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Feeding the Community: A Spotlight on Food Banks and Local Arts Organizations

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By Nick Fassbender, Outreach & Event Assistant

Arts in The Parks, as an initiative, is working towards bringing diverse artist representation to neighbourhoods across Toronto, with a focus on Etobicoke, North York and Scarborough communities.  We strive to give Artists the opportunity to perform and collaborate with community members, amplifying the voices of people who live in those communities. An issue that is prevalent among Torontonians, in various neighbourhoods and districts, is that they are experiencing food insecurity, especially during the COVID-19 pandemic. Food is a basic human necessity and it is concerning to find that in 2019 food banks around the city experienced an increase in visits from 2018. Arts In The Parks supports local arts organizations that work towards combating hunger in the city.  In years past we have worked with MABELLEarts who, during the COVID-19 pandemic, surveyed their database of community members and developed a method to check in with people about their status during quarantine. They quickly discovered that their most vulnerable community members were in need of food. With support from MABELLEarts’ sponsors, groceries were delivered around the city to 10 different families in need. Another organization that is also highlighting food insecurity this summer is Community Arts Guild with their project Plant Love. Plant Love is run in partnership with the Scarborough Village Community Garden that grow vegetables and herbs for people in the community for free. They also plan to give, where able, grocery bundles to local families during the Harvest Festival in September.

In addition to arts organizations, there are also many other food banks in neighbourhoods around the city helping to support communities with food insecurity during the COVID 19 pandemic:

Photo courtesy of Sai Dham Food Bank

Sai Dham Food Bank was founded in 2012 by Subhra Mukherjee and Vishal Khanna to combat food insecurity among seniors and individuals with disabilities in the GTA. Their services include a number of helpful initiatives that support local food sustainability.  In Mississauga, Sai Dham Food Bank is the only food bank that is open 24 hours a day, 7 days a week.  They have also innovated and pioneered delivering perishable and non-perishable groceries to people in need across 9 cities in the GTA.

In present day Toronto, where COVID-19 is affecting thousands of individuals, Sai Dham has been there for support.  Sai Dham Food Bank donates over 100 meals a day to Mount Sinai Hospital’s front-line workers. A Peel region environmental scan revealed that 14% of households experience severe food poverty, and 51% of those households are made up of children. Sai Dham made a point to combat this by delivering 150 servings of breakfast per day to children who would normally depend on their school’s special care breakfast programs. Subhra and Vishal and Sai Dham Food Bank for making a difference in their community and supporting those in need who battle with food instability on a daily basis. 

During this pandemic, support from the public is invaluable for Sai Dham and the services they provide. Please go to this link for more information or to help by donating: 

Photo courtesy of North York Harvest Food Bank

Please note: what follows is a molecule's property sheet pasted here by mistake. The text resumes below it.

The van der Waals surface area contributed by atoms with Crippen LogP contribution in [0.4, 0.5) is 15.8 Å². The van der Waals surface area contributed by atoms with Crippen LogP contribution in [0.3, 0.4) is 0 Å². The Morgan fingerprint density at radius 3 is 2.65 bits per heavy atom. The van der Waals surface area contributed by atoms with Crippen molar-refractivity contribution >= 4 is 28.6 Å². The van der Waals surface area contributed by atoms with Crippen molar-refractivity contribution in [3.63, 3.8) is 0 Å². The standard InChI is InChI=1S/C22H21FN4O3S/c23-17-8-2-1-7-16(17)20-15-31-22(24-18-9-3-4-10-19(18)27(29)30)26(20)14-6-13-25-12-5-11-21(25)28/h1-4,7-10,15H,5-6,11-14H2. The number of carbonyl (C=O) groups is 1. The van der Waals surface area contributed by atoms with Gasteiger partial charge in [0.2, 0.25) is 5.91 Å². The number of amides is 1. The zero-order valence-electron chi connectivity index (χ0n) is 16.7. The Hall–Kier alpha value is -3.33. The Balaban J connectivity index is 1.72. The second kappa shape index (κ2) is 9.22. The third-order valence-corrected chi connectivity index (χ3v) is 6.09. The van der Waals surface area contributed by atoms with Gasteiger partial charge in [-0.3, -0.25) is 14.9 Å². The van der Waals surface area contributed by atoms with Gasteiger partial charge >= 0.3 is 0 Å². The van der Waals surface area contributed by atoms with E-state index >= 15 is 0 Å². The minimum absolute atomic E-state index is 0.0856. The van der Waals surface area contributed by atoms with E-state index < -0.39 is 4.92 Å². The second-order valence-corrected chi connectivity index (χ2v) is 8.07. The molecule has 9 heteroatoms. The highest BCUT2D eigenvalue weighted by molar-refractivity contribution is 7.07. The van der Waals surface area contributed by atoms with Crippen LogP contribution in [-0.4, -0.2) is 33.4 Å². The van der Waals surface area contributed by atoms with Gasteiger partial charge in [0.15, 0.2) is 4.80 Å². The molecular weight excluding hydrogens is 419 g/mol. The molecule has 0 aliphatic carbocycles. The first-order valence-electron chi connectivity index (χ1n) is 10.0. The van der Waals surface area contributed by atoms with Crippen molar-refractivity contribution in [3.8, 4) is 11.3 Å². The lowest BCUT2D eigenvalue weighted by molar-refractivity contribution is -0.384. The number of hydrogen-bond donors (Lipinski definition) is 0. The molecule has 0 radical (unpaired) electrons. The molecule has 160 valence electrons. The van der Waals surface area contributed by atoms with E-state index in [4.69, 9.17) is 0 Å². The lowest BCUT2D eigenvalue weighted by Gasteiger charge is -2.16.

North York Harvest Food Bank is the primary food bank for North Toronto, and has distributed over 2.3 million pounds of food in the last year through 77 community programs.  They experience a staggering amount of visits each month, with just over 16,000 residents utilizing the services.  North York Harvest Food Bank has many initiatives that have allowed their mission of engaging the community in meeting the food needs of northern Toronto attainable.  They do so by providing dignified food assistance, education, focused advocacy, and long-term food solutions. They have also started Tribute Giving (e-card) where you can write an e-card to someone in need.  These initiatives have increased the reach of the North York Food Bank and have helped increase food donations.

Following the models of equity and inclusion North York Harvest Food Bank strives to ensure that diverse members of the community have full, fair and unbiased access to their services.  They are dedicated to understanding, learning from, and working cooperatively with community members in the fight against food scarcity in the city. 

If you would like to learn more and have the ability to donate to the North York Harvest Food Bank, please visit their website:

Photo courtesy of Agincourt Community Services Association

ACSA Scarborough South Drop In served over 105,000 families in 2019!  With the support of their community, they were able to continue serving the families that use the food bank service. This is only possible from the generous donations from the community, churches, schools, and local businesses. Every year the community comes together and donates truck loads of food to help their community in need. So many in the community struggle to meet their basic needs, and face hunger on a daily basis. People who visit the food bank come from all ethic and educational backgrounds. They include families with children, employed people whose work low wages that do not cover basic living essentials, individuals on social assistance, and Torontonians living on fixed income, such as seniors and people with disabilities.

If you would like to learn more and have the ability to donate to the ACSA Scarborough South Drop please visit their website: 

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